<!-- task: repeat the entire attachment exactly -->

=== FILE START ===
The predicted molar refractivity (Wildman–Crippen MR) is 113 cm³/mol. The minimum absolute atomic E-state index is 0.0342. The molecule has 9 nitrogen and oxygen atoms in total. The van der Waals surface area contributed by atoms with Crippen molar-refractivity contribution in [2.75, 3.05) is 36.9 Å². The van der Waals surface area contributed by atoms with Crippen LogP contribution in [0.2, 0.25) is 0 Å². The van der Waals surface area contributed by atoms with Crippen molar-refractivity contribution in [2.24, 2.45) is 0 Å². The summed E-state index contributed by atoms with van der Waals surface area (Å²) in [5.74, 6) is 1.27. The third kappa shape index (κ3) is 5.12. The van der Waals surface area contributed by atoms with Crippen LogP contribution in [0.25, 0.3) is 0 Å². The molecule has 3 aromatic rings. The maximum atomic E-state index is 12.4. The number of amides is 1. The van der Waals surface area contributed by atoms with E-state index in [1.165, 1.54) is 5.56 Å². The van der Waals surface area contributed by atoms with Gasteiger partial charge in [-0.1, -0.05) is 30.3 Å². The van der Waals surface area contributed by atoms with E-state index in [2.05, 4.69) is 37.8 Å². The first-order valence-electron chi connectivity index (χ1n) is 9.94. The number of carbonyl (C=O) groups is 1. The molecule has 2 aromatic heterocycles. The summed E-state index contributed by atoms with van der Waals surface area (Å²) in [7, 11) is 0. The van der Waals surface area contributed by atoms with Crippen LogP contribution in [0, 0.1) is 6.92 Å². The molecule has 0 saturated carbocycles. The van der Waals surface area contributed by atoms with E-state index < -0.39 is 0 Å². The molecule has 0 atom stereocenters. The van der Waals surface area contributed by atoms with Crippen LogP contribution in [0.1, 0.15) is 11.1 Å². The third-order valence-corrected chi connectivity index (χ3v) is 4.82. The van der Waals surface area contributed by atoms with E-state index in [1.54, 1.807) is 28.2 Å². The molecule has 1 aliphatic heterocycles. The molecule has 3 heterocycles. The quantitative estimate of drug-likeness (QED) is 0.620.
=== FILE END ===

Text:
The predicted molar refractivity (Wildman–Crippen MR) is 113 cm³/mol. The minimum absolute atomic E-state index is 0.0342. The molecule has 9 nitrogen and oxygen atoms in total. The van der Waals surface area contributed by atoms with Crippen molar-refractivity contribution in [2.75, 3.05) is 36.9 Å². The van der Waals surface area contributed by atoms with Crippen LogP contribution in [0.2, 0.25) is 0 Å². The van der Waals surface area contributed by atoms with Crippen molar-refractivity contribution in [2.24, 2.45) is 0 Å². The summed E-state index contributed by atoms with van der Waals surface area (Å²) in [5.74, 6) is 1.27. The third kappa shape index (κ3) is 5.12. The van der Waals surface area contributed by atoms with Crippen LogP contribution in [0.25, 0.3) is 0 Å². The molecule has 3 aromatic rings. The maximum atomic E-state index is 12.4. The number of amides is 1. The van der Waals surface area contributed by atoms with E-state index in [1.165, 1.54) is 5.56 Å². The van der Waals surface area contributed by atoms with Gasteiger partial charge in [-0.1, -0.05) is 30.3 Å². The van der Waals surface area contributed by atoms with E-state index in [2.05, 4.69) is 37.8 Å². The first-order valence-electron chi connectivity index (χ1n) is 9.94. The number of carbonyl (C=O) groups is 1. The molecule has 2 aromatic heterocycles. The summed E-state index contributed by atoms with van der Waals surface area (Å²) in [7, 11) is 0. The van der Waals surface area contributed by atoms with Crippen LogP contribution in [0, 0.1) is 6.92 Å². The molecule has 0 saturated carbocycles. The van der Waals surface area contributed by atoms with E-state index < -0.39 is 0 Å². The molecule has 0 atom stereocenters. The van der Waals surface area contributed by atoms with Crippen LogP contribution in [0.1, 0.15) is 11.1 Å². The third-order valence-corrected chi connectivity index (χ3v) is 4.82. The van der Waals surface area contributed by atoms with E-state index in [1.54, 1.807) is 28.2 Å². The molecule has 1 aliphatic heterocycles. The molecule has 3 heterocycles. The quantitative estimate of drug-likeness (QED) is 0.620.